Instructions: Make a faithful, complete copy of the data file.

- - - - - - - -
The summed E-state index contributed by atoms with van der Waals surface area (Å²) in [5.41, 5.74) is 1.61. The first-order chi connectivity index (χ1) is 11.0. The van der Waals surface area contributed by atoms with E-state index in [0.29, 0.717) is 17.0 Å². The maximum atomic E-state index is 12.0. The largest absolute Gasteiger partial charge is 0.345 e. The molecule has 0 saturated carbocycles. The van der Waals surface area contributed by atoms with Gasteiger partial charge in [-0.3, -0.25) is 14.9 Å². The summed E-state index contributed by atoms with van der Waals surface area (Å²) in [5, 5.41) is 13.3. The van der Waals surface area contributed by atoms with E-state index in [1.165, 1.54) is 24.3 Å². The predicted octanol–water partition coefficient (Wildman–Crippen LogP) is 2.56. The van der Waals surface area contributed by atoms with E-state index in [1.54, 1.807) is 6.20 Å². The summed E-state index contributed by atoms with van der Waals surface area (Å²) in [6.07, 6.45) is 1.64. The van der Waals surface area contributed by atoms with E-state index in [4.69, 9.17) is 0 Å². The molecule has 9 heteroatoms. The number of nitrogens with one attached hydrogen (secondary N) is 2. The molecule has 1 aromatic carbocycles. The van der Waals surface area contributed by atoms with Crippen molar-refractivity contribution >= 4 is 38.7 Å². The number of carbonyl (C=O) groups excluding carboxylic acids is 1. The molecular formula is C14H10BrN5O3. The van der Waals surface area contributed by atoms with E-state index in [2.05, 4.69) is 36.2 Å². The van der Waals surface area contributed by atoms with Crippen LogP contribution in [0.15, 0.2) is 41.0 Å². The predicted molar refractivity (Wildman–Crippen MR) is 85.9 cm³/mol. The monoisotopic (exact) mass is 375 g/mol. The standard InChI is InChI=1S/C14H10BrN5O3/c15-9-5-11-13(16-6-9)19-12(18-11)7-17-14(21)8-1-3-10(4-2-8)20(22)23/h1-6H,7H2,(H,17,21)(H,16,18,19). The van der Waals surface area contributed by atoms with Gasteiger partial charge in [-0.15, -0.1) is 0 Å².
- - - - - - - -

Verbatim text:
The summed E-state index contributed by atoms with van der Waals surface area (Å²) in [5.41, 5.74) is 1.61. The first-order chi connectivity index (χ1) is 11.0. The van der Waals surface area contributed by atoms with E-state index in [0.29, 0.717) is 17.0 Å². The maximum atomic E-state index is 12.0. The largest absolute Gasteiger partial charge is 0.345 e. The molecule has 0 saturated carbocycles. The van der Waals surface area contributed by atoms with Gasteiger partial charge in [-0.3, -0.25) is 14.9 Å². The summed E-state index contributed by atoms with van der Waals surface area (Å²) in [5, 5.41) is 13.3. The van der Waals surface area contributed by atoms with E-state index in [1.165, 1.54) is 24.3 Å². The predicted octanol–water partition coefficient (Wildman–Crippen LogP) is 2.56. The van der Waals surface area contributed by atoms with E-state index in [1.54, 1.807) is 6.20 Å². The summed E-state index contributed by atoms with van der Waals surface area (Å²) in [6.07, 6.45) is 1.64. The van der Waals surface area contributed by atoms with E-state index in [4.69, 9.17) is 0 Å². The molecule has 9 heteroatoms. The number of nitrogens with one attached hydrogen (secondary N) is 2. The molecule has 1 aromatic carbocycles. The van der Waals surface area contributed by atoms with Crippen molar-refractivity contribution >= 4 is 38.7 Å². The number of carbonyl (C=O) groups excluding carboxylic acids is 1. The molecular formula is C14H10BrN5O3. The van der Waals surface area contributed by atoms with E-state index in [2.05, 4.69) is 36.2 Å². The van der Waals surface area contributed by atoms with Crippen LogP contribution in [0.15, 0.2) is 41.0 Å². The predicted molar refractivity (Wildman–Crippen MR) is 85.9 cm³/mol. The monoisotopic (exact) mass is 375 g/mol. The standard InChI is InChI=1S/C14H10BrN5O3/c15-9-5-11-13(16-6-9)19-12(18-11)7-17-14(21)8-1-3-10(4-2-8)20(22)23/h1-6H,7H2,(H,17,21)(H,16,18,19). The van der Waals surface area contributed by atoms with Gasteiger partial charge in [-0.15, -0.1) is 0 Å².